My Undated Hawaii So Called Dollar Type Set

I added larger pictures to my type set….

HK-721, HK-722B, and HK-723

http://coins.www.collectors-society.com/wcm/CoinCustomSetGallery.aspx?s=12173

I’m looking for Non-details coin replacements. However, the two at the AU grade are sill desirable.

Below is a HK-721 in VF35 (Possibly the only one with a 2M-329 NGC label.  This VF35 is not in the NGC  population report for HK-721)

Pedigree:

2007 – Long Beach, CA Heritage Signature Coin Auction 430, part of lot 41

2011 – November private sale from Jeff Shevlin (former ANA Executive Director, so called dollar expert)

2012 – NGC graded/encapsulated Dr Darryl Collection

dukevf

RHM New Variety – 1993 King Kamehameha Sovereign 1 oz Silver

I discovered a new variety in the 1993 King Kamehameha Sovereign 1 oz silver issued by the Royal Hawaiian Mint (RHM). This is a Large  and Small Weight/Fineness variety.

Small Weight/Fineness Variety

Small Weight/Fineness Variety

Large Weight/Fineness Variety

Large Weight/Fineness Variety

I surmised this new variety by examining a handful specimens from the individual 1993 Hawaii Sovereign Proof (single coin in silver box), 1993 Overthrow Sovereign Set (two coins in in blue case), 1993 Official Hawaiian Sovereign Gold & Silver Proof Set, and a few loose coins (no box or COA).

First things first. The 1993 Hawaii Sovereign Proof in silver box comes with the Hawaiian Sovereign cardboard COA or the Overthrow Dala cardboard COA.

I’m not sure which came first (small vs large variety) at this time….or which is rarer…

Below is a large variety specimen from the 1993 gold/silver Sovereign set. Also note the serial number on the canoe to identify its pedigree (what proof set it came from).

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Picture of small variety below….

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I VCP these Hawaiian Beauties Today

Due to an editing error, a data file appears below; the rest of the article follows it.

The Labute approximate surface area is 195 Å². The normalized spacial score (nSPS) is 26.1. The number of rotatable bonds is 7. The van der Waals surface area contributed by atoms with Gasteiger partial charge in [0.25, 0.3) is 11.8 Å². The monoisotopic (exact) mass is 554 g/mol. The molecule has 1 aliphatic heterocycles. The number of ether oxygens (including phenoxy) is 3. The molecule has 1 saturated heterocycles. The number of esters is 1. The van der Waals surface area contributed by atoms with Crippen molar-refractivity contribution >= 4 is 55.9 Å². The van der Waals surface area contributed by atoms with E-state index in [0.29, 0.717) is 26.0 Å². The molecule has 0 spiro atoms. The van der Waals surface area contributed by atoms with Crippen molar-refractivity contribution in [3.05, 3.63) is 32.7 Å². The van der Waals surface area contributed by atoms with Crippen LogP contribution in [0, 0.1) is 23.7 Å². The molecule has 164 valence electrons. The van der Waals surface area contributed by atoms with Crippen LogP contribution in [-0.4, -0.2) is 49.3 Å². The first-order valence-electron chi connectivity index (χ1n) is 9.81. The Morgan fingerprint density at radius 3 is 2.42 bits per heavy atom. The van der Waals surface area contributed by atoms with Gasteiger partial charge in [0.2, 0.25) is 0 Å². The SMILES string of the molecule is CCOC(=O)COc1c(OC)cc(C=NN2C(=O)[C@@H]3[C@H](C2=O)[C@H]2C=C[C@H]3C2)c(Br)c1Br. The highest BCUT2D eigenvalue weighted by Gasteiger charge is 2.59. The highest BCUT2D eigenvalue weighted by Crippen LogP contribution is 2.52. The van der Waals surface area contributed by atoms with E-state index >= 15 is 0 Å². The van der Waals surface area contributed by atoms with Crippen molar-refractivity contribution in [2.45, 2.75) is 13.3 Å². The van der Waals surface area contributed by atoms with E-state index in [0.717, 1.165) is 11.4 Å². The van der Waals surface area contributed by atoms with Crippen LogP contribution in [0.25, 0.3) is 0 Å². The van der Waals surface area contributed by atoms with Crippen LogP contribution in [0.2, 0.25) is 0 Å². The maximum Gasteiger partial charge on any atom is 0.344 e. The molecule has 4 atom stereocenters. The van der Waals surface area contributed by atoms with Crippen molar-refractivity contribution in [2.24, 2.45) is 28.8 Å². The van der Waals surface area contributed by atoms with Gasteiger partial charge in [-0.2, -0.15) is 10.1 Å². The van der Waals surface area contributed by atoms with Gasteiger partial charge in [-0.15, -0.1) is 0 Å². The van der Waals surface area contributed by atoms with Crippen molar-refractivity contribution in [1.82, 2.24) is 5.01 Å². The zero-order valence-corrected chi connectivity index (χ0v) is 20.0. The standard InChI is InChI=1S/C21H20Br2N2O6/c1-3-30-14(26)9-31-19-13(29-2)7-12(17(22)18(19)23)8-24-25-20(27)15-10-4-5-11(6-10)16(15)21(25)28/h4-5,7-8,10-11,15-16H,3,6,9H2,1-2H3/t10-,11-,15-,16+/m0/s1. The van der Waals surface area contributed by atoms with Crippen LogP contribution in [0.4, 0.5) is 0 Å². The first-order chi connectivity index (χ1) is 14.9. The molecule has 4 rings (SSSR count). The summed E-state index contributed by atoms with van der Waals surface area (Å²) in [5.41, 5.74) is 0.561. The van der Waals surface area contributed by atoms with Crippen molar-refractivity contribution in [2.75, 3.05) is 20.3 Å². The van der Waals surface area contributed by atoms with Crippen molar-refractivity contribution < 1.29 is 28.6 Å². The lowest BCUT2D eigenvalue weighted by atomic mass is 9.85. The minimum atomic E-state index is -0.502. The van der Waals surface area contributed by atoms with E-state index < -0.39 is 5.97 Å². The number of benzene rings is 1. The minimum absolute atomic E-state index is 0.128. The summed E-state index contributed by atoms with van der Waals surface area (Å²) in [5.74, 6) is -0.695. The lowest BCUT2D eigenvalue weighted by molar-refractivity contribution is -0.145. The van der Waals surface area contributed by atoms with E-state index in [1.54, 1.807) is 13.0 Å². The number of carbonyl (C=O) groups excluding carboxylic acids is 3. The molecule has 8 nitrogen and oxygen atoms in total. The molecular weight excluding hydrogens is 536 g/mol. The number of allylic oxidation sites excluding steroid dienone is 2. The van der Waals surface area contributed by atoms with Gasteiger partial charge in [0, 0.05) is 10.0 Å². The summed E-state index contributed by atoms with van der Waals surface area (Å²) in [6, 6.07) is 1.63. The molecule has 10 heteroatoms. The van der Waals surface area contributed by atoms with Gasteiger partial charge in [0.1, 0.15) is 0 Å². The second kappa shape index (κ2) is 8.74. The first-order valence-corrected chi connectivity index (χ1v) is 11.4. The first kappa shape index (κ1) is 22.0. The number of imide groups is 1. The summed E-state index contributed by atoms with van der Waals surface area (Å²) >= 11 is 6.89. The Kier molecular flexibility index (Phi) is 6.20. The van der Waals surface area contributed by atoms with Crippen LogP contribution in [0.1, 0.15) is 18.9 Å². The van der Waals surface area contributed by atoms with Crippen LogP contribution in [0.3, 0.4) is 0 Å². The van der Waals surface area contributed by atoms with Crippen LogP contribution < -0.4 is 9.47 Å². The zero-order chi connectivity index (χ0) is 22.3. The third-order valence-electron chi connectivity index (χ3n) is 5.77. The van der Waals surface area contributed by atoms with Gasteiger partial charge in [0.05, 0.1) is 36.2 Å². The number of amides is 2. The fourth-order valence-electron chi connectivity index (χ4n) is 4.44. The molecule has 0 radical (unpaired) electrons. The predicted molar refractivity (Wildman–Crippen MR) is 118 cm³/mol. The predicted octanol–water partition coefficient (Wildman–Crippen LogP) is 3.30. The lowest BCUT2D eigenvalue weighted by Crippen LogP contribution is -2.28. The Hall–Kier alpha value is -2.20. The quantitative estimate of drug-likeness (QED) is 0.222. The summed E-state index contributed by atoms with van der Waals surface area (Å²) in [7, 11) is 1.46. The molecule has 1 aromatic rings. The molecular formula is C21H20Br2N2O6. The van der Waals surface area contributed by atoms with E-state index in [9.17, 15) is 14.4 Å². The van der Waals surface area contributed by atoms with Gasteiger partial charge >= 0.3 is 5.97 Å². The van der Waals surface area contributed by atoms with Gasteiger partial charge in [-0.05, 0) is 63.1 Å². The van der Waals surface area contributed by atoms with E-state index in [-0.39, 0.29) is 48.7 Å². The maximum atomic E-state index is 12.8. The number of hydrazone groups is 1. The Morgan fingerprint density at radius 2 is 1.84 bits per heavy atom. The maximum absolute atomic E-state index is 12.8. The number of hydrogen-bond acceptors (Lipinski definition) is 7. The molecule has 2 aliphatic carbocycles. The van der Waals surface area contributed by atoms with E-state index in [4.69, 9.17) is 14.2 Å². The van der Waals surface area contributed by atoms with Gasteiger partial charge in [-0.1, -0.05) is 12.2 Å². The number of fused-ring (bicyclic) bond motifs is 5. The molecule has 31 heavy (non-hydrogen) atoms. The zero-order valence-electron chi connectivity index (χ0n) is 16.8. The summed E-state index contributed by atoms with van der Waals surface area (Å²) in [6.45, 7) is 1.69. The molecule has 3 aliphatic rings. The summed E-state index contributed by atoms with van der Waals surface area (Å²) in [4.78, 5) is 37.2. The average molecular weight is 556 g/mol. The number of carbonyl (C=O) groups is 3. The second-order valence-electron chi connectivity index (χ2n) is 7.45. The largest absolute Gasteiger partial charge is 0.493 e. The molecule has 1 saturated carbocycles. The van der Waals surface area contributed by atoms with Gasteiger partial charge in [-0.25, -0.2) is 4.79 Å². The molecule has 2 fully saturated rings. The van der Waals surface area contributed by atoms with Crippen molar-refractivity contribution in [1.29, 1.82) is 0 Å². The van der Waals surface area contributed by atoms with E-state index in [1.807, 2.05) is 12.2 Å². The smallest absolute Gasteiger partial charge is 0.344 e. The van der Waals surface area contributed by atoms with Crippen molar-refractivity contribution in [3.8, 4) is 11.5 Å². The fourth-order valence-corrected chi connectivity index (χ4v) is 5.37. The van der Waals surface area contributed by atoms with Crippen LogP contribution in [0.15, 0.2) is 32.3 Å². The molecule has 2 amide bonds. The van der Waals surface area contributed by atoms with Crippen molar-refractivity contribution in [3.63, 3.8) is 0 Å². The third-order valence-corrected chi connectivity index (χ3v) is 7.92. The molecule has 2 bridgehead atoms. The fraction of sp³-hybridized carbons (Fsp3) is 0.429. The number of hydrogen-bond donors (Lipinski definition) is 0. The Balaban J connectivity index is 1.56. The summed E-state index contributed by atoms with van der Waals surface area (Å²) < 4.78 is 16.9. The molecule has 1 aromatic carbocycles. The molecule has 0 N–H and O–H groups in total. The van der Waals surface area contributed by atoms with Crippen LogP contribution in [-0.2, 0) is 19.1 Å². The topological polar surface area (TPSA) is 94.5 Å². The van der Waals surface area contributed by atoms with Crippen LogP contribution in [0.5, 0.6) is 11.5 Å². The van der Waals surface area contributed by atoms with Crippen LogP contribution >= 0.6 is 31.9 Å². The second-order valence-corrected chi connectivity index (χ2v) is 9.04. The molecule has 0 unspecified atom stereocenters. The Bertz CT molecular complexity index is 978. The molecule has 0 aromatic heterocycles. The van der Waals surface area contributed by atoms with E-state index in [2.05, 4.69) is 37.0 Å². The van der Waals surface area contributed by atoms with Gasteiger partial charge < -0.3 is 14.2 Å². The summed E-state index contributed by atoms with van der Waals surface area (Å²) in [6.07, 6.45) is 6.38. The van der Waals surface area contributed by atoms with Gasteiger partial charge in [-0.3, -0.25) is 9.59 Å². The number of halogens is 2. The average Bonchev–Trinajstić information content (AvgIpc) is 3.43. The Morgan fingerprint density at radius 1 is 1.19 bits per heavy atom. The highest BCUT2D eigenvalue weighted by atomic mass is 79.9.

Located an interesting website and  Virtually Cherry Picked (VCP)  these beauties.  Prices were a steal (when compared to eBay). Each were under catalog value.  Only one each was available at the website (I tried to order 2 each but could not).

This an X# 12 http://www.ngccoin.com/poplookup/WorldCoinPrices.aspx?category=140098&worldcoinid=343873

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This is an unlisted by NGC, however it was struck in 2000.

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Finally this is X# MB100 http://www.ngccoin.com/poplookup/WorldCoinPrices.aspx?category=140069&worldcoinid=343843

mmm

Honolulu Mint – 1989 Chinese in Hawaii Bicentennial Medal

I decided to purchase a silver 1989 Chinese in Hawaii Bicentennial coin (2M-45) even though it does not match the picture (2M-45) in the M&R guidebook. This is my third go around to investigate this coin online. It is highly likely that the M&R picture is incorrect.

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The compelling points to purchase:

1. Proper copyright by Honolulu Mint designer. The © SL can be seen above Chinese. SL is for Steven Lee.